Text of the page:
Knowledge about LSD poisoning in children is limited to sporadic case reports. In connection with the preparation of this paper, we reviewed ten previous publications see appendix), which, in total, describe LSD poisoning in 21 children ((3–12). The most commonly observed symptoms in these children were dilated pupils, hallucinations/sensory illusions, erythema, and bizarre behaviour, including unusual movements and a lack of interest in their surroundings – not unlike our patient's symptoms. Further, most of the children were perceived as anxious or distressed, while only a few were considered to be euphoric.
This contrasts with results from clinical trials with healthy adults, where LSD primarily is reported to induce a pleasant sensation (13, 14). However, adverse effects are more common with increasing doses (15, 16). Children inadvertently subjected to LSD are probably more likely to receive higher doses per kilogram of body weight than adults. This may, in part, explain why a majority of these children experienced negative effects.
The pharmacokinetics of LSD have been relatively well studied in adults at doses of 100–200 µg, which corresponds to typical drug doses for recreational use (14). LSD is rapidly and completely absorbed after oral administration. Symptoms of intoxication will generally develop within 30–45 minutes, reaching a peak after 1.5–2.5 hours. The acute, subjective effects usually subside after 9–12 hours (17), as observed in our patient. The half-life is approximately three hours, and the drug can usually be detected in blood samples up to 12 hours after a single dose (14, 15, 17). LSD is mainly metabolised to OH-LSD, which usually is present at lower concentrations than the parent drug in the blood. However, OH-LSD is concentrated in the urine, where it also has a longer detection window than LSD (up to four days), making it a good marker for LSD use (17, 18).
In the urine sample from our patient, which was collected approximately eight hours after symptom occurrence, we detected LSD, OH-LSD, and iso-LSD. Iso-LSD is not a metabolite of LSD, but it may be formed during LSD production under poorly controlled conditions. Accordingly, it can be used as an additional marker for illegally manufactured LSD. We could not detect LSD or OH-LSD in serum using our laboratory's routine method for a high-resolution toxicology screen. However, by using a more sensitive instrument LSD could be identified. The serum concentration was not quantifiable with this analytical method but was presumably low. A weak correlation between serum concentrations and symptoms has been observed in clinical trials in adults, although the results are ambiguous (15, 18).
LSD is a low-toxic substance, but serious complications, including seizures, coma, respiratory disorders, and death, have been reported in the literature (19, 20). In the historical material we reviewed, the largest reported dosage was 2 000 µg LSD, which corresponds to 10–20 standard user doses. The child in question recovered without sequelae after the poisoning. However, LSD was not detected in blood or urine samples, which leaves open the possibility that the poisoning resulted from the ingestion of another drug or that the actual dose was significantly lower than the one stated by the author (11).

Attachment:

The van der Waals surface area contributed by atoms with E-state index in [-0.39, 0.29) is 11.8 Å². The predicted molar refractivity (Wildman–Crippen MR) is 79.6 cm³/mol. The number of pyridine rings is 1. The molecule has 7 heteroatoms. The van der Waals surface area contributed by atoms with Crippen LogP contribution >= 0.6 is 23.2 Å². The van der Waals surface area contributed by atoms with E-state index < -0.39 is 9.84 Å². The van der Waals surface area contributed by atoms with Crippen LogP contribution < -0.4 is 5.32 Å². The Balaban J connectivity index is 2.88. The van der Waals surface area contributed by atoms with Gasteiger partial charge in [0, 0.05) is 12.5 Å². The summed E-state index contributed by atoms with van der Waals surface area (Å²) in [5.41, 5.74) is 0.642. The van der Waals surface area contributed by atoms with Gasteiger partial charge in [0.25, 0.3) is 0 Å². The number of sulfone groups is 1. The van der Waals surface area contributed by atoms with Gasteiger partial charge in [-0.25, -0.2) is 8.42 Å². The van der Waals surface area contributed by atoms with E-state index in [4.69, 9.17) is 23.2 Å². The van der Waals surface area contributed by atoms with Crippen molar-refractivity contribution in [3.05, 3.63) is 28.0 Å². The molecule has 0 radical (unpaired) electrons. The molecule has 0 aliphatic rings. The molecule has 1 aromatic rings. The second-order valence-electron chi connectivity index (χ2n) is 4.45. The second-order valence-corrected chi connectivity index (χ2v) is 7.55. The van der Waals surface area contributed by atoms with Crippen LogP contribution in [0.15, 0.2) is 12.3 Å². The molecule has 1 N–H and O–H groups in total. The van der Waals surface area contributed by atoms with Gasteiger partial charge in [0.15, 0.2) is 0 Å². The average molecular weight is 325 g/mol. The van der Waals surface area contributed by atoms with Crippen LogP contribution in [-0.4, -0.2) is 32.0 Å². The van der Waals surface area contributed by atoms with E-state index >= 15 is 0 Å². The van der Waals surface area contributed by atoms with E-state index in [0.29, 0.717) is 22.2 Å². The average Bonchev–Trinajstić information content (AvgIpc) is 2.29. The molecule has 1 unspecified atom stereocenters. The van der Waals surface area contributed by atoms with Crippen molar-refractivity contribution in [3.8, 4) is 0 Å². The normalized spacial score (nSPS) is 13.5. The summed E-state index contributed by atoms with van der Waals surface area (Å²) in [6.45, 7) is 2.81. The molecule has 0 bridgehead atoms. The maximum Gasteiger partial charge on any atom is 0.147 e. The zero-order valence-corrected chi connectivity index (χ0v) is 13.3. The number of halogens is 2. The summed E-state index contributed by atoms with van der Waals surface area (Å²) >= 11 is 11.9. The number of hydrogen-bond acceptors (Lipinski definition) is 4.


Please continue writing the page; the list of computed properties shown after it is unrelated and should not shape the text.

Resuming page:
There is no known antidote against LSD. Observation in hospital is recommended, along with symptomatic supportive care if required (20). Reassuring and shielding the child (and parents) is usually sufficient. Activated charcoal and gastric lavage will rarely be indicated, owing to the rapid absorption of LSD. If sedation of the child is necessary because of seizures, tachycardia, agitation, anxiety, or frightening hallucinations, a benzodiazepine, such as diazepam or midazolam, may be prescribed. Phenothiazines, including chlorpromazine, which has been suggested as a treatment option in previous reports, are no longer recommended as they may lower the seizure threshold (21).
Sweets, such as gummy bears, laced with recreational drugs have become increasingly common. This is particularly the case in the USA and Canada, partly due to the legalisation of cannabis products (22). Cannabis and synthetic cannabinoids are more often associated with this 'formulation' than LSD, but LSD products packaged as sweets are also readily available on the internet. Several cases of children ingesting toxic substances they thought were ordinary sweets have been reported (23).
Intoxication with LSD and other hallucinogenic drugs is rare in children and can be challenging to identify clinically. This is especially true for young children with limited opportunities for verbal communication, as the symptoms are mainly non-specific. Confirmatory laboratory tests may therefore be crucial diagnostic tools. We would advise clinicians who encounter paediatric patients with unexplained physical and neuropsychiatric symptoms to consider intoxication as a possible differential diagnosis. Where possible, both blood and urine samples should be obtained on admission. Many recreational drugs, including LSD, have a short half-life, and the interval between ingestion and sampling will have an impact on whether or not the substance can be detected. In addition to an initial toxicology screen, several of the larger hospitals in Norway have access to high-resolution instruments that can detect more uncommon substances that are not part of routine screening. Contacting the Norwegian Poison Information Centre can also be helpful if poisoning with an unknown substance is suspected. They can offer advice on obtaining samples and on follow-up and treatment. If mushroom poisoning is suspected, they can also arrange contact with a laboratory that offers gastric contents/vomit analysis.